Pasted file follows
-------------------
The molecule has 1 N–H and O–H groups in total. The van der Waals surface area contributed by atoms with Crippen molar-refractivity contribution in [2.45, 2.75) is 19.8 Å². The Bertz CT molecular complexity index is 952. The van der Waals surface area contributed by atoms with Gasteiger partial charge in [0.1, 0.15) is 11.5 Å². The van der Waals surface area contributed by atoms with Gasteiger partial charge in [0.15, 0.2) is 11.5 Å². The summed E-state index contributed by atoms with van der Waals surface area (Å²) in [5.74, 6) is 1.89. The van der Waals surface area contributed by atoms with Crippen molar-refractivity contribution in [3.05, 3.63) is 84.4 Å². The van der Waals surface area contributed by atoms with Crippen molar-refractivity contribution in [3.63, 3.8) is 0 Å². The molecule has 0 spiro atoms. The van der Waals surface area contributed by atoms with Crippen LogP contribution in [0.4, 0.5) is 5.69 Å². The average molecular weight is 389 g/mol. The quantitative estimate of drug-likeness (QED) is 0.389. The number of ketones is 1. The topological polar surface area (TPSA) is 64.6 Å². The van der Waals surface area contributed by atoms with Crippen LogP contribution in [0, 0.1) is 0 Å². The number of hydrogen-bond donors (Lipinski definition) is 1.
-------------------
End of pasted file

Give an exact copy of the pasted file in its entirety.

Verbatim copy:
The molecule has 1 N–H and O–H groups in total. The van der Waals surface area contributed by atoms with Crippen molar-refractivity contribution in [2.45, 2.75) is 19.8 Å². The Bertz CT molecular complexity index is 952. The van der Waals surface area contributed by atoms with Gasteiger partial charge in [0.1, 0.15) is 11.5 Å². The van der Waals surface area contributed by atoms with Gasteiger partial charge in [0.15, 0.2) is 11.5 Å². The summed E-state index contributed by atoms with van der Waals surface area (Å²) in [5.74, 6) is 1.89. The van der Waals surface area contributed by atoms with Crippen molar-refractivity contribution in [3.05, 3.63) is 84.4 Å². The van der Waals surface area contributed by atoms with Crippen molar-refractivity contribution in [3.63, 3.8) is 0 Å². The molecule has 0 spiro atoms. The van der Waals surface area contributed by atoms with Crippen LogP contribution in [0.4, 0.5) is 5.69 Å². The average molecular weight is 389 g/mol. The quantitative estimate of drug-likeness (QED) is 0.389. The number of ketones is 1. The topological polar surface area (TPSA) is 64.6 Å². The van der Waals surface area contributed by atoms with Crippen LogP contribution in [0, 0.1) is 0 Å². The number of hydrogen-bond donors (Lipinski definition) is 1.